Study shows prolonged imaging-based progression-free survival and overall survival when the radioligand therapy is added to standard care
Prostate-specific membrane antigen (PSMA) is a transmembrane glutamate carboxypeptidase that is highly expressed on prostate cancer cells. Radioligand therapies such as lutetium-177 (177Lu)–PSMA-617 delivers beta-particle radiation selectively to PSMA-positive cells and the surrounding microenvironment, while sparing most normal tissues. This radioligand therapy has been associated with encouraging biochemical and radiographic response rates, reduced pain, and low toxicity in multiple studies involving patients with progression of metastatic castration-resistant prostate cancer (mCRPC) after standard therapy.
In this context, on September 16 the VISION trial (NCT03511664) was published in the New England Journal of Medicine, an international, open-label, phase 3 trial investigating the efficacy and safety of 177Lu-PSMA-617 plus protocol-permitted standard care in a specific population of previously treated patients with mCRPC who were selected for PSMA positivity on the basis of PSMA PET imaging.
Eligible patients had mCRPC previously treated with at least one androgen-receptor–pathway inhibitor and one or two taxane regimens. Moreover, the PSMA PET scans should be positive. Patients were randomly assigned in a 2:1 ratio to receive either 177Lu-PSMA-617 (7.4 GBq every 6 weeks for four to six cycles) plus protocol-permitted standard care or standard care alone. Protocol-permitted standard care excluded chemotherapy, immunotherapy, radium-223, and investigational drugs. The alternate primary end points were imaging-based progression-free survival and overall survival, which were powered for hazard ratios of 0.67 and 0.73, respectively. Key secondary end points were objective response, disease control, and time to symptomatic skeletal events.
A total of 831 men underwent randomization. The baseline characteristics of the patients were balanced between the groups. The median follow-up was 20.9 months. 177Lu-PSMA-617 plus standard care significantly prolonged, as compared with standard care, both imaging-based progression-free survival (median, 8.7 vs. 3.4 months; HR, 0.40; 99.2% CI, 0.29 to 0.57; P < 0.001) and overall survival (median, 15.3 vs. 11.3 months; HR, 0.62; 95% CI, 0.52 to 0.74; P < 0.001). Furthermore, the median time to the first symptomatic skeletal event or death was 11.5 months and 6.8 months in the 177Lu-PSMA-617 group and in the control group (HR, 0.50; 95% CI, 0.40 to 0.62; P < 0.001), respectively. Among the 248 men who had measurable target lesions according to RECISTv1.1, on independent central review at baseline, a complete response was noted in 9.2% and in none; a partial response was identified in 41.8% and in 3%, respectively. The proportions of patients with confirmed decreases in the PSA level of at least 50% and 80% from baseline were higher in the 177Lu-PSMA-617 group than in the control group. The incidence of adverse events of grade 3 or above was higher with 177Lu-PSMA-617 than without (52.7% vs. 38.0%), but quality of life was not adversely affected, as observed in the time to deterioration in the FACT-P total score and BPI-SF pain intensity score, which were also favored in the 177Lu-PSMA-617 group compared with the control group. The authors conclude that 177Lu-PSMA-617 prolonged imaging-based progression-free survival and overall survival when added to standard care in patients with advanced PSMA-positive mCRPC. Reference:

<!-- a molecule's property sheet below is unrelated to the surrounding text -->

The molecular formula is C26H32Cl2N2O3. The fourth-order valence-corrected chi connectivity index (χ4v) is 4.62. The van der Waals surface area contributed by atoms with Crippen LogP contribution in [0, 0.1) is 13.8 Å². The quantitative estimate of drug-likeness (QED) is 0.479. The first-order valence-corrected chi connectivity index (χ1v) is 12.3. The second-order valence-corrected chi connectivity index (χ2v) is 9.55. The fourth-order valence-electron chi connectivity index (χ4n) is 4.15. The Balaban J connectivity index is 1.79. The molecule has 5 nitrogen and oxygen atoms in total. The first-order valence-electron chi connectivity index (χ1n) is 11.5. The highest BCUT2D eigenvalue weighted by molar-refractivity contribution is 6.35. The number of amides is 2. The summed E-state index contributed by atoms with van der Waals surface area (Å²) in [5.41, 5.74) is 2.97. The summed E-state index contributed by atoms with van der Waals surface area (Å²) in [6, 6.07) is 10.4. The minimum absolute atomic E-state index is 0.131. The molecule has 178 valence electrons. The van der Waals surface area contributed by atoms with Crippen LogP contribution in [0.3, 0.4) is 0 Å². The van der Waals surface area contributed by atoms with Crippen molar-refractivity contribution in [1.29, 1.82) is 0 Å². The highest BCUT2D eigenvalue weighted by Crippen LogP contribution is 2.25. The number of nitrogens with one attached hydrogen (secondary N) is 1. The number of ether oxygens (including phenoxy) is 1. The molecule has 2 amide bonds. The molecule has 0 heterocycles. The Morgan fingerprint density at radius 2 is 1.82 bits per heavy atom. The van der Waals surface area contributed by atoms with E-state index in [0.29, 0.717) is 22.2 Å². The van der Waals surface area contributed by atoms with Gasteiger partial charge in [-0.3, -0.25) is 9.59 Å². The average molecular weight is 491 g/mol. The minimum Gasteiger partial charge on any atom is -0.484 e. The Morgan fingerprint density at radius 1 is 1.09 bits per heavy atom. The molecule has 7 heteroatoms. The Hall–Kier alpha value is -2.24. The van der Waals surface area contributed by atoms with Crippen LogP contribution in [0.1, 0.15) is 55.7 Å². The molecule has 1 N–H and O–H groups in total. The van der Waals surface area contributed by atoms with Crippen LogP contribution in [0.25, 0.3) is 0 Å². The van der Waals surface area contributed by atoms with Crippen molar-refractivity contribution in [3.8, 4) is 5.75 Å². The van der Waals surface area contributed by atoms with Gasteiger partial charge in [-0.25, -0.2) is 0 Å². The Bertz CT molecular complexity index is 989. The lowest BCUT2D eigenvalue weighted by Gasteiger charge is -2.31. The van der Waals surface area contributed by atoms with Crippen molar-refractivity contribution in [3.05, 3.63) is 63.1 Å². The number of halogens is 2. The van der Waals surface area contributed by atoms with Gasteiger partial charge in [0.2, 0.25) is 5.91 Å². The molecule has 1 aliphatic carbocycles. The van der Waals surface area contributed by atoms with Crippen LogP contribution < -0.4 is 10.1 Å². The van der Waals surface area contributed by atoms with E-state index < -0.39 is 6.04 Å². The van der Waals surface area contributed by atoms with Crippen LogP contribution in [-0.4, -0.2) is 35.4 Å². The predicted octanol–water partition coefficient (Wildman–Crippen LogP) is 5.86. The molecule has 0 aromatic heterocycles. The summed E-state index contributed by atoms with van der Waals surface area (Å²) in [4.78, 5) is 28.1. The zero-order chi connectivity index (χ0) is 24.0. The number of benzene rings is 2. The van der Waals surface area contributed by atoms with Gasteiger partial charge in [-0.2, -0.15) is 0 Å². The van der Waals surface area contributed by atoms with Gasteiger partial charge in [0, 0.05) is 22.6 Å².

1. Sartor O, et al. Lutetium-177–PSMA-617 for Metastatic Castration-Resistant Prostate Cancer. N Engl J Med 2021; 385:1091-1103.